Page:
I enjoy meeting and talking to people with talent. If you’ve read my book or heard me speak, you could say, “Now wait a minute, I thought you said we all have talents…” True, very true, but it’s also true that some actively use their talents more and are willing to share them. This keeps their skills sharp, relevant and helpful to others. These people motivate me and, at times, even convict me to keep at my own creative pursuits. I’m amazed by how quickly life distracts me; only to find it’s been weeks, months, or even years since I’ve used some of my creative outlets. How about you? Have you let your gifts slip away because of a busy schedule? Or for that matter, it could be any variety of reasons; one being that you’re simply too tired after a long day at work. I feel that way at times. Keep in mind when it comes to talents, use it or lose it.
You might want to take a moment to identify “what” hinders you so you can get back to “why” you created in the first place. It’s when we’re not mindful of our loss, or we no longer miss the benefits of actively participating in our creative outlet that complacency sets in. Then it’s hard to get back to using our talents on a regular basis.
The adage, “Use it or lose it” is unfortunately true. It took me several years to complete my book, Created to be Creative. One reason for this was that I needed to learn how to write. By the last few chapters, my editor made very few changes because I had grown in my ability as a writer. My book came out in December of 2006 and regrettably, I have hardly written anything since. Now that I’ve started this blog it’s forcing me to write and I admit, it’s hard right now for me to communicate my thoughts in a fluent and clear manner. My lack of time spent writing has caused my skill to diminish and even though I’ve published a book, that fact alone doesn’t guarantee future success. Now I have to rewrite clumsy sentences, take extra care to make sure my concepts are clear, and work through my frustrations with how long it takes to complete a blog. Practice does make the process easier, even if it’s not as quick or as perfect as I would like.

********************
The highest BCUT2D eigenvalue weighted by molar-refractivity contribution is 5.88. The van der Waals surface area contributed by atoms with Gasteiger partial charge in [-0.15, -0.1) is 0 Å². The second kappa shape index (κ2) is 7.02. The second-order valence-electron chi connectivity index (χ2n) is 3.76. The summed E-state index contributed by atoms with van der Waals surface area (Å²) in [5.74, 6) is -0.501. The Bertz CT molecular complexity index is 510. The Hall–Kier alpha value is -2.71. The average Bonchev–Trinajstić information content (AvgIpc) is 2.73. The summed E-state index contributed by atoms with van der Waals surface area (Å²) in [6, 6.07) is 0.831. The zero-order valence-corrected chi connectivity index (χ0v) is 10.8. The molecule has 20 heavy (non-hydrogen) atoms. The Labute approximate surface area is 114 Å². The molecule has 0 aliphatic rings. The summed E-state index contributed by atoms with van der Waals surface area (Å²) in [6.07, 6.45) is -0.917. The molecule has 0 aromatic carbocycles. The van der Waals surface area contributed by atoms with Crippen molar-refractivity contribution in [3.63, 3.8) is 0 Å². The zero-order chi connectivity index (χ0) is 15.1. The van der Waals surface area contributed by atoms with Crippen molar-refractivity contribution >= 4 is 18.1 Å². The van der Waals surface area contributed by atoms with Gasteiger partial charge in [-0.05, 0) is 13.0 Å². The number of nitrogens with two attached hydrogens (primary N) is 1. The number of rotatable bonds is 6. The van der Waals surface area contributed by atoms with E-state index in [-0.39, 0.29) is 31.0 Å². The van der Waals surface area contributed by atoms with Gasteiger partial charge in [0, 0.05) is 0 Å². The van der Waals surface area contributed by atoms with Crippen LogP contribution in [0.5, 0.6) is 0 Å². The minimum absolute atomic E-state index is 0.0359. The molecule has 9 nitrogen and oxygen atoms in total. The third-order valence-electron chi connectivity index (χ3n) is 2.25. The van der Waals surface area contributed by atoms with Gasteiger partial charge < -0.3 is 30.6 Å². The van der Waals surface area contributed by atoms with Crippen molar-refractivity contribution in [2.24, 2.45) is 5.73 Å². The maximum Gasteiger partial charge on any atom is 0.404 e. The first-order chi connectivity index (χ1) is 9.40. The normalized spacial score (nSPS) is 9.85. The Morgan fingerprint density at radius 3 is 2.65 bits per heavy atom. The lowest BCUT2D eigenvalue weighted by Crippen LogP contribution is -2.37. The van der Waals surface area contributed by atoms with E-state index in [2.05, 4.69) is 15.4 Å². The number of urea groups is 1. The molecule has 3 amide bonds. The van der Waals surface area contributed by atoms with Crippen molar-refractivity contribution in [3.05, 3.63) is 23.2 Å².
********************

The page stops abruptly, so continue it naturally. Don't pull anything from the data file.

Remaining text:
Gifts and talents are not fail-proof once developed. They must be performed on a regular basis to flow with ease and remain top notch. Think of it in terms of learning a foreign language. Those who are fluent in more than one language have a reason to use it on a regular basis. When there is no fixed need to speak the second language, it’s eventually forgotten. Yes, it will be easier for the one who knew the language to relearn it over someone starting fresh; however, it will still take extra time and effort for it to become easy again. It’s always better, if possible, to maintain a talent than having to start over and, in some cases, over and over.
I know this to be true, because I’ve started six different paintings over the last two years and have completed none of them. My lack of painting has caused each new attempt to look so amateurish that I quit. And just because I have several quality pieces of art doesn’t guarantee another one. My husband’s always telling me, “Arleen, you need to practice, stop starting with a major project and expecting great results.” He’s right, I need to get back to my studio and be willing to begin with simple washes and brush strokes. Practicing will restore my skills and eventually I’ll do a new painting worthy of wall space.
Thanks to all of you who actively use and share your talents. You motivate me. You push me to action. In time, my gifts revived, will also make a difference in the lives of others.
I’m the author of: Created to be Creative
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